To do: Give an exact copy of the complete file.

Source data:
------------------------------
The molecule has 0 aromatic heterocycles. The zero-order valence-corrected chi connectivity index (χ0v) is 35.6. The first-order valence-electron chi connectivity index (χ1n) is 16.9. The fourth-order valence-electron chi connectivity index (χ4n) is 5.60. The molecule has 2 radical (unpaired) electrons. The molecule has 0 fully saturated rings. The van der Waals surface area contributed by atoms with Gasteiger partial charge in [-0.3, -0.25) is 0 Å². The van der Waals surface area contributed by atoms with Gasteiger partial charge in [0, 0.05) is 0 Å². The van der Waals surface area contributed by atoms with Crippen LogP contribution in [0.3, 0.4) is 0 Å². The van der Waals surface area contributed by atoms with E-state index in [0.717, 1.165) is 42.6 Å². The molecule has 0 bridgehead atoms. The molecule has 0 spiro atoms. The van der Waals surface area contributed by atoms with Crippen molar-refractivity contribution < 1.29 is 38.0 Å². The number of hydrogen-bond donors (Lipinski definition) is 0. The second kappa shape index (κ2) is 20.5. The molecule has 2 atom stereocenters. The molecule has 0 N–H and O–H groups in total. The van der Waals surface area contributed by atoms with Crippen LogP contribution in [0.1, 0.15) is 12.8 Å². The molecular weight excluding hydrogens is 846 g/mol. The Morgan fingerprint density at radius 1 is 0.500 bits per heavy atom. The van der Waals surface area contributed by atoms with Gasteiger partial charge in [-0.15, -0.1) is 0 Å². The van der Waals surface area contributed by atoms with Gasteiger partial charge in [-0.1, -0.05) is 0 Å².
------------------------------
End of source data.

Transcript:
The molecule has 0 aromatic heterocycles. The zero-order valence-corrected chi connectivity index (χ0v) is 35.6. The first-order valence-electron chi connectivity index (χ1n) is 16.9. The fourth-order valence-electron chi connectivity index (χ4n) is 5.60. The molecule has 2 radical (unpaired) electrons. The molecule has 0 fully saturated rings. The van der Waals surface area contributed by atoms with Gasteiger partial charge in [-0.3, -0.25) is 0 Å². The van der Waals surface area contributed by atoms with Gasteiger partial charge in [0, 0.05) is 0 Å². The van der Waals surface area contributed by atoms with Crippen LogP contribution in [0.3, 0.4) is 0 Å². The van der Waals surface area contributed by atoms with E-state index in [0.717, 1.165) is 42.6 Å². The molecule has 0 bridgehead atoms. The molecule has 0 spiro atoms. The van der Waals surface area contributed by atoms with Crippen molar-refractivity contribution < 1.29 is 38.0 Å². The number of hydrogen-bond donors (Lipinski definition) is 0. The second kappa shape index (κ2) is 20.5. The molecule has 2 atom stereocenters. The molecule has 0 N–H and O–H groups in total. The van der Waals surface area contributed by atoms with Crippen LogP contribution in [0.1, 0.15) is 12.8 Å². The molecular weight excluding hydrogens is 846 g/mol. The Morgan fingerprint density at radius 1 is 0.500 bits per heavy atom. The van der Waals surface area contributed by atoms with Gasteiger partial charge in [-0.15, -0.1) is 0 Å². The van der Waals surface area contributed by atoms with Gasteiger partial charge in [-0.1, -0.05) is 0 Å².